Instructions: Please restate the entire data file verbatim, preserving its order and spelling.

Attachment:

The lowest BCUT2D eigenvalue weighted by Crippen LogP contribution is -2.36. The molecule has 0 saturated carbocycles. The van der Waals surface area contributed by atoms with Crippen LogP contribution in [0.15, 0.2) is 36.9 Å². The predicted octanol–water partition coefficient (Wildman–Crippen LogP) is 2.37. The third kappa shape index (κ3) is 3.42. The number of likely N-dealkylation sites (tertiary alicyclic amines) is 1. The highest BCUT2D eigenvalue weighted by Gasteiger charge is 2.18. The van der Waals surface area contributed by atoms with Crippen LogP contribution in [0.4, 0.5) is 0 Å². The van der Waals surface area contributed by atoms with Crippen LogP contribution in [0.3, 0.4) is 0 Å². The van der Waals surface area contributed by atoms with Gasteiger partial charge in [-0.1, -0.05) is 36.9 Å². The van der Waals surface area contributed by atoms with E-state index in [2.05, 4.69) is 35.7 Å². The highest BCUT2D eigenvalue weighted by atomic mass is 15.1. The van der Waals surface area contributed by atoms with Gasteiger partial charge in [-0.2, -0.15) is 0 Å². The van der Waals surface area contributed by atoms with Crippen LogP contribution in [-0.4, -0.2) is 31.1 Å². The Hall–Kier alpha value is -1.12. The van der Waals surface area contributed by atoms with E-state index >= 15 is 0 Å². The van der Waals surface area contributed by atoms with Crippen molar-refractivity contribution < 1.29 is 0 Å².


The lowest BCUT2D eigenvalue weighted by Crippen LogP contribution is -2.36. The molecule has 0 saturated carbocycles. The van der Waals surface area contributed by atoms with Crippen LogP contribution in [0.15, 0.2) is 36.9 Å². The predicted octanol–water partition coefficient (Wildman–Crippen LogP) is 2.37. The third kappa shape index (κ3) is 3.42. The number of likely N-dealkylation sites (tertiary alicyclic amines) is 1. The highest BCUT2D eigenvalue weighted by Gasteiger charge is 2.18. The van der Waals surface area contributed by atoms with Crippen LogP contribution in [0.4, 0.5) is 0 Å². The van der Waals surface area contributed by atoms with Crippen LogP contribution in [0.3, 0.4) is 0 Å². The van der Waals surface area contributed by atoms with Gasteiger partial charge in [-0.1, -0.05) is 36.9 Å². The van der Waals surface area contributed by atoms with E-state index in [2.05, 4.69) is 35.7 Å². The highest BCUT2D eigenvalue weighted by atomic mass is 15.1. The van der Waals surface area contributed by atoms with Gasteiger partial charge in [-0.2, -0.15) is 0 Å². The van der Waals surface area contributed by atoms with Crippen LogP contribution in [-0.4, -0.2) is 31.1 Å². The Hall–Kier alpha value is -1.12. The van der Waals surface area contributed by atoms with E-state index >= 15 is 0 Å². The van der Waals surface area contributed by atoms with Crippen molar-refractivity contribution < 1.29 is 0 Å².